FORSCOM band accepts keys to new training facility
July 7, 2011
FORT BRAGG, N.C. (July 7, 2011) -- The Army Ground Forces Band took possession of its state-of-the-art training facility here today.
The Army Ground Forces Band (www.forscom.army.mil/band) provides musical support for the Army’s largest command, U.S. Army Forces Command (www.forscom.army.mil).
The turnover of the building took place after a final inspection was made by representatives from the Army Corps of Engineers, the post’s Department of Public Works Real Property and Master Planning Divisions, and LifeCycle Construction Services, the company that has overseen the overall project.
The new 18,748-square-foot building will consolidate the band’s operations, which were scattered around various locations at the unit’s former home at Fort McPherson, Ga.
“Our new building will enhance the band’s mission capabilities,” said Maj. Treg Ancelet, the AGFB commander. “The acoustically superior rehearsal areas will especially help serve to fine-tune the band’s performances.”
Situated at the intersection of Gruber Road and Semaphore Street, the new training facility includes the following features:
- A state-of-the-art rehearsal hall for a 64-piece concert band
- A jazz band/large group rehearsal room for a 25-piece ensemble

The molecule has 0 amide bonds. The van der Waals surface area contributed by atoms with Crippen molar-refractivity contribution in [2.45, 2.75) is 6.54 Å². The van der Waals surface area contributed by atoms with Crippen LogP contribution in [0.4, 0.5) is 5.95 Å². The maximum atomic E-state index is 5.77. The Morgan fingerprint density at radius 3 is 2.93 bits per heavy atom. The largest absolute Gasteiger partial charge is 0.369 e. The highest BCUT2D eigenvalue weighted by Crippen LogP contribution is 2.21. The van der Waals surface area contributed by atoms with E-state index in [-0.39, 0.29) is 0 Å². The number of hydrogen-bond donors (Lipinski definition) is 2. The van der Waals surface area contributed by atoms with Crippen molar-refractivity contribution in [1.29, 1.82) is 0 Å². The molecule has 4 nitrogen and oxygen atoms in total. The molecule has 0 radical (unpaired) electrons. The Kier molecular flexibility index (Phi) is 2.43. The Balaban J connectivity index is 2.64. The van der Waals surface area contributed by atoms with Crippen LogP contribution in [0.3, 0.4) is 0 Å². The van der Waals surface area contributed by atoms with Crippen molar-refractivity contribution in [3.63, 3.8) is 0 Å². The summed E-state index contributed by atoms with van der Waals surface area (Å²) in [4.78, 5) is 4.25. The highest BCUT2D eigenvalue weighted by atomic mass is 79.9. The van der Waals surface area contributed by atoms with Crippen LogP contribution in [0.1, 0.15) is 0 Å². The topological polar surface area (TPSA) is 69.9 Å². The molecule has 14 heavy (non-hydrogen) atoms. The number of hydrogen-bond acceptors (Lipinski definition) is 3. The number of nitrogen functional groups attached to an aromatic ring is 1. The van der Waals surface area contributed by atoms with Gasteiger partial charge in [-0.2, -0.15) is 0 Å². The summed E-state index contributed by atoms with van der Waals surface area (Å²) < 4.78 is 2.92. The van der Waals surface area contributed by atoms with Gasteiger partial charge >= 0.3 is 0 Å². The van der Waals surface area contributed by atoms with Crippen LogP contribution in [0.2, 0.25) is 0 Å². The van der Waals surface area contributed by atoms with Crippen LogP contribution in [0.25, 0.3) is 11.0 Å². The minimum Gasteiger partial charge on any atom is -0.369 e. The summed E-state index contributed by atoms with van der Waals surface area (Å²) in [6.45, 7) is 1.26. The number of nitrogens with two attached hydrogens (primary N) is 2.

- Five small group rehearsal rooms for five- to eight-piece ensembles
- Nine individual practice rooms
- A highly engineered sound room for professional recordings located between the concert band and stage band rehearsal rooms
- A supply room that includes an instrument repair room, a uniform storage area and a separate equipment storage area
- A library includes a floor-to-ceiling automated storage and retrieval system, music sorting area and three work stations.
Acoustic control has been accomplished through finish selections such as acoustical ceiling tile, acoustical wall panels and acoustic floor panels, particularly in the main rehearsal room, practice rooms and main lobby. The main rehearsal hall and group practice rooms have floating hardwood maple floors for added acoustical benefits.
All finish materials have environmental benefits and are durable and easy to maintain and replace as necessary.
Although The Army Ground Forces Band will not complete its move into its new building until the end of this month, several of its Soldiers tried out the rehearsal areas today and were pleased with what they heard.
“It’s really great to play in a building built for music,” observed trumpeter Sgt. James Newcomb. “It sounds like a trumpet in here when I play, which is unlike other band buildings I’ve been in.”
“This will really be good for the band,” said Spc. Zhao Liu, taking a break from playing his flute. “You can actually hear your real sound.”
The band and its various ensembles, or Music Performance Teams, serve as musical ambassadors of the American combat Soldier to the American people, instilling pride in our troops and support for our nation’s military through the performance of music at the local, regional and national levels.
The 64 Soldiers assigned to the band have passed highly selective auditions and are among the finest musicians in the United States Army Band Program. The majority of the band's members have studied music at leading universities and conservatories.
The Army Ground Forces Band made the move with FORSCOM, its parent unit, because of the 2005 Base Realignment and Closure legislation.